Physicists describe particle interactions using quantum field theory mathematics, in which forces are carried by intermediate particles known as bosons. Photons, for example, are electromagnetic force bosons. The only mathematically consistent theory in 1964 required bosons to be massless. Nonetheless, experiments revealed that the carriers of the weak nuclear interaction, the W and Z bosons, had large masses. To solve this problem, three teams of theorists independently proposed a solution now known as the Brout-Englert-Higgs (BEH) mechanism: Robert Brout and François Englert; Peter Higgs; Gerald Guralnik, Carl Hagen, and Tom Kibble.
Around 270 WWW events, trios of particles called W bosons, appeared in an experiment at the world’s largest particle collider, researchers report in the Aug. 5 Physical Review Letters. By measuring how often W boson triplets appear in such experiments, physicists can check their foundational theory of particle physics — the standard model — for any cracks.
In the new study, the probability of a WWW appearance was slightly higher than predicted by the standard model, the team found, though not enough for scientists to declare the theory flawed. We need to accumulate more data to see how this evolves.Andreas Hoecker
To produce the rare boson triplets, scientists smashed protons together at the ATLAS experiment at the Large Hadron Collider, or LHC, near Geneva. W bosons are particles that transmit the weak force, which is responsible for certain types of radioactive decay. The particles are mysterious: In April, researchers with the now-concluded CDF experiment at Fermilab in Batavia, Ill., reported that the W boson was more massive than predicted, hinting that something may be amiss with the standard model.
In the new study, the probability of a WWW appearance was slightly higher than predicted by the standard model, the team found, though not enough for scientists to declare the theory flawed. “We need to accumulate more data to see how this evolves,” says ATLAS spokesperson and physicist Andreas Hoecker of CERN, the particle physics lab that is the home of the LHC.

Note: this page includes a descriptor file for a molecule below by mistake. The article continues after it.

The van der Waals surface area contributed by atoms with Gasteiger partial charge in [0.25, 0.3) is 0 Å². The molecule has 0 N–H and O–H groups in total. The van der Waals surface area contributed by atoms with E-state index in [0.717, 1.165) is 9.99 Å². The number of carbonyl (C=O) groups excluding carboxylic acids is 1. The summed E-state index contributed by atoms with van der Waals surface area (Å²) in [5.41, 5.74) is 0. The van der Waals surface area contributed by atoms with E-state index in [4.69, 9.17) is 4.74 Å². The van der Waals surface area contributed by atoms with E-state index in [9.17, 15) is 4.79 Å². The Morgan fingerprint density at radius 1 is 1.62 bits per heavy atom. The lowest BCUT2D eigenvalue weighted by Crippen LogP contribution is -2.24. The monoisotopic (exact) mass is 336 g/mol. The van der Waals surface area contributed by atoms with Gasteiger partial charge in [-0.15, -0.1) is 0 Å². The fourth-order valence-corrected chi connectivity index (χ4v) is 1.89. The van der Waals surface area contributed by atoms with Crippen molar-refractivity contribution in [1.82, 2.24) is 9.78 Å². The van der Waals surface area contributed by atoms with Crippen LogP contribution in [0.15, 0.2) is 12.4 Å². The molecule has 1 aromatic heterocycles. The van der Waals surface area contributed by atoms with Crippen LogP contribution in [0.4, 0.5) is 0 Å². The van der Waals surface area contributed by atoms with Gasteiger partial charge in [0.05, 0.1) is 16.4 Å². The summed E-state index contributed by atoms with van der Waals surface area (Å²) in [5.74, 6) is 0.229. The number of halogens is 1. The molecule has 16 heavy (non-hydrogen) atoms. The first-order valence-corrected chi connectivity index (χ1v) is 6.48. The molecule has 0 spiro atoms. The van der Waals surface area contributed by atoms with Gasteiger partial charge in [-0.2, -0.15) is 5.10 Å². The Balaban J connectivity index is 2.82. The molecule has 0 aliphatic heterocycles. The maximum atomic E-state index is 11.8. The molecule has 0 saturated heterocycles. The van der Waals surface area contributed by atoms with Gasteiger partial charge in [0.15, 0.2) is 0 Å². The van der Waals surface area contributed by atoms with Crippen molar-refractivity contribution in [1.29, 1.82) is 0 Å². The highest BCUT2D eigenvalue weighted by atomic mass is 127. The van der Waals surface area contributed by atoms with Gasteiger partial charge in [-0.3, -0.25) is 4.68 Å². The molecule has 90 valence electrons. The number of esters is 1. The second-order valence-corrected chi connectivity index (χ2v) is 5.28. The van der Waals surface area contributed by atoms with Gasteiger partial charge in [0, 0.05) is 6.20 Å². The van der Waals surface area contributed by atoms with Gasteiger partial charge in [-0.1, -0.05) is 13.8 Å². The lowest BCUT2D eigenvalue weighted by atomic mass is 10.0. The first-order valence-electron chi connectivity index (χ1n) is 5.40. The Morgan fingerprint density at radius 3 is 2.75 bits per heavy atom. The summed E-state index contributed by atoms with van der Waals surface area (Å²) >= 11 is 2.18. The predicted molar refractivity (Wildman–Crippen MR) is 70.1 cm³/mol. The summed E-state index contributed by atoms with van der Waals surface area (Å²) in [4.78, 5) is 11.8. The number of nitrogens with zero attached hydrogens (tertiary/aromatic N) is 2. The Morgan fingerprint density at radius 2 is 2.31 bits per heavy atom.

Those proton collisions, which reached an energy of 13 trillion electron volts, occurred before the LHC shut down for upgrades in 2018. In July, the LHC restarted at a higher energy of 13.6 trillion electron volts. New data could help nail down whether these threes of a kind really do misbehave. The WWW discovery is fitting — in 1989, computer scientist Tim Berners-Lee invented the World Wide Web while working at CERN.
Because its properties and even the number of distinct types of Higgs boson are predicted to differ in different theoretical models, the discovery of the Higgs boson has opened up new avenues in the search for new physics phenomena. For example, supersymmetry predicts the existence of at least five different types of Higgs bosons. Many theories predict that the Higgs boson will be important in the production of new phenomena like dark matter at the LHC. Higgs bosons are now used by physicists to study the properties of particles produced alongside the Higgs boson in order to make new discoveries.